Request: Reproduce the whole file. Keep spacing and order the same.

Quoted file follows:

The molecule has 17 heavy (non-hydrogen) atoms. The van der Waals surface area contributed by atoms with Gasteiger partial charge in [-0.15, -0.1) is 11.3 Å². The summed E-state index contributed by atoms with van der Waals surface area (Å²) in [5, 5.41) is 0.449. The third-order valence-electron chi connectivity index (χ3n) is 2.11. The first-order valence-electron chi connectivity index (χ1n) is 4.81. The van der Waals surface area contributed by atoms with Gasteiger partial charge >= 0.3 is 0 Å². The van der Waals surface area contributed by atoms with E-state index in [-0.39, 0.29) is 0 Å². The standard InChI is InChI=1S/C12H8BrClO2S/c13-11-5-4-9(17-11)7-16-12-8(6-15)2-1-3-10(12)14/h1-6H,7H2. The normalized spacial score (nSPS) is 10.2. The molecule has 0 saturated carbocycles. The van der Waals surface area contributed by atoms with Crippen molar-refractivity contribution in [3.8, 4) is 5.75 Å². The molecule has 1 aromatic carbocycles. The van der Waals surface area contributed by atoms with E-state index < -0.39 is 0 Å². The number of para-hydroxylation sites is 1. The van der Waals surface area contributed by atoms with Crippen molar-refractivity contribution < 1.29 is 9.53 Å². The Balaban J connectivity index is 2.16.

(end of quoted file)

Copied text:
The molecule has 17 heavy (non-hydrogen) atoms. The van der Waals surface area contributed by atoms with Gasteiger partial charge in [-0.15, -0.1) is 11.3 Å². The summed E-state index contributed by atoms with van der Waals surface area (Å²) in [5, 5.41) is 0.449. The third-order valence-electron chi connectivity index (χ3n) is 2.11. The first-order valence-electron chi connectivity index (χ1n) is 4.81. The van der Waals surface area contributed by atoms with Gasteiger partial charge >= 0.3 is 0 Å². The van der Waals surface area contributed by atoms with E-state index in [-0.39, 0.29) is 0 Å². The standard InChI is InChI=1S/C12H8BrClO2S/c13-11-5-4-9(17-11)7-16-12-8(6-15)2-1-3-10(12)14/h1-6H,7H2. The normalized spacial score (nSPS) is 10.2. The molecule has 0 saturated carbocycles. The van der Waals surface area contributed by atoms with Crippen molar-refractivity contribution in [3.8, 4) is 5.75 Å². The molecule has 1 aromatic carbocycles. The van der Waals surface area contributed by atoms with E-state index < -0.39 is 0 Å². The number of para-hydroxylation sites is 1. The van der Waals surface area contributed by atoms with Crippen molar-refractivity contribution < 1.29 is 9.53 Å². The Balaban J connectivity index is 2.16.